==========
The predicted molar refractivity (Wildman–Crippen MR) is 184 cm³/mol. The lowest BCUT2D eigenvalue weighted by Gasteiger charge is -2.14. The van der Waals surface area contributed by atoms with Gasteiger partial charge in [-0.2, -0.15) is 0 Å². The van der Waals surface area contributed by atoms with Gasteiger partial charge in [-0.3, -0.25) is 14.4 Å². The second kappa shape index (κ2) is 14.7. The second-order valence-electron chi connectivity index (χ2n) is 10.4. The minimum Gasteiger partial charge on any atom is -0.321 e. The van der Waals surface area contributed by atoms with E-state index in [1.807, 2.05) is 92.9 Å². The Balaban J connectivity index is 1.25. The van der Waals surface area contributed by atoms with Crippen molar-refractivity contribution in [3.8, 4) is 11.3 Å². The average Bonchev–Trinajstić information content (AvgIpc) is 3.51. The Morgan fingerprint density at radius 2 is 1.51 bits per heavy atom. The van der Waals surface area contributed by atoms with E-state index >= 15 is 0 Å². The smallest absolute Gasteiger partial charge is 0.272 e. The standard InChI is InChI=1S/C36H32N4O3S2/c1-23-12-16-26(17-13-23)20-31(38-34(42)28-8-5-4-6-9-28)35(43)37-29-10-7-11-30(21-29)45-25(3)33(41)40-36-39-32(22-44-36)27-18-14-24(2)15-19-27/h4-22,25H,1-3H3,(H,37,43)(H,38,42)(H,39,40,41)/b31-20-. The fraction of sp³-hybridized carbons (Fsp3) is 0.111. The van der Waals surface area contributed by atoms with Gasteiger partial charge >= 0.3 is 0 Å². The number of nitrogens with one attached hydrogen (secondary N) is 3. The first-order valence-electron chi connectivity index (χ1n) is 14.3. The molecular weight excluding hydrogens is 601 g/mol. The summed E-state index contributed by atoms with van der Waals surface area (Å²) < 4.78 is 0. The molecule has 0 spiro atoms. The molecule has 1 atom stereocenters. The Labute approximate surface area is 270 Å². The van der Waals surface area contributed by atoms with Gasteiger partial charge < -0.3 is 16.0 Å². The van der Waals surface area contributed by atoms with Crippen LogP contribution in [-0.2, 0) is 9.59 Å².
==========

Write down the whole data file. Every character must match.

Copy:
The predicted molar refractivity (Wildman–Crippen MR) is 184 cm³/mol. The lowest BCUT2D eigenvalue weighted by Gasteiger charge is -2.14. The van der Waals surface area contributed by atoms with Gasteiger partial charge in [-0.2, -0.15) is 0 Å². The van der Waals surface area contributed by atoms with Gasteiger partial charge in [-0.3, -0.25) is 14.4 Å². The second kappa shape index (κ2) is 14.7. The second-order valence-electron chi connectivity index (χ2n) is 10.4. The minimum Gasteiger partial charge on any atom is -0.321 e. The van der Waals surface area contributed by atoms with E-state index in [1.807, 2.05) is 92.9 Å². The Balaban J connectivity index is 1.25. The van der Waals surface area contributed by atoms with Crippen molar-refractivity contribution in [3.8, 4) is 11.3 Å². The average Bonchev–Trinajstić information content (AvgIpc) is 3.51. The Morgan fingerprint density at radius 2 is 1.51 bits per heavy atom. The van der Waals surface area contributed by atoms with E-state index >= 15 is 0 Å². The smallest absolute Gasteiger partial charge is 0.272 e. The standard InChI is InChI=1S/C36H32N4O3S2/c1-23-12-16-26(17-13-23)20-31(38-34(42)28-8-5-4-6-9-28)35(43)37-29-10-7-11-30(21-29)45-25(3)33(41)40-36-39-32(22-44-36)27-18-14-24(2)15-19-27/h4-22,25H,1-3H3,(H,37,43)(H,38,42)(H,39,40,41)/b31-20-. The fraction of sp³-hybridized carbons (Fsp3) is 0.111. The van der Waals surface area contributed by atoms with Gasteiger partial charge >= 0.3 is 0 Å². The number of nitrogens with one attached hydrogen (secondary N) is 3. The first-order valence-electron chi connectivity index (χ1n) is 14.3. The molecular weight excluding hydrogens is 601 g/mol. The summed E-state index contributed by atoms with van der Waals surface area (Å²) < 4.78 is 0. The molecule has 0 spiro atoms. The molecule has 1 atom stereocenters. The Labute approximate surface area is 270 Å². The van der Waals surface area contributed by atoms with Gasteiger partial charge < -0.3 is 16.0 Å². The van der Waals surface area contributed by atoms with Crippen LogP contribution in [-0.2, 0) is 9.59 Å².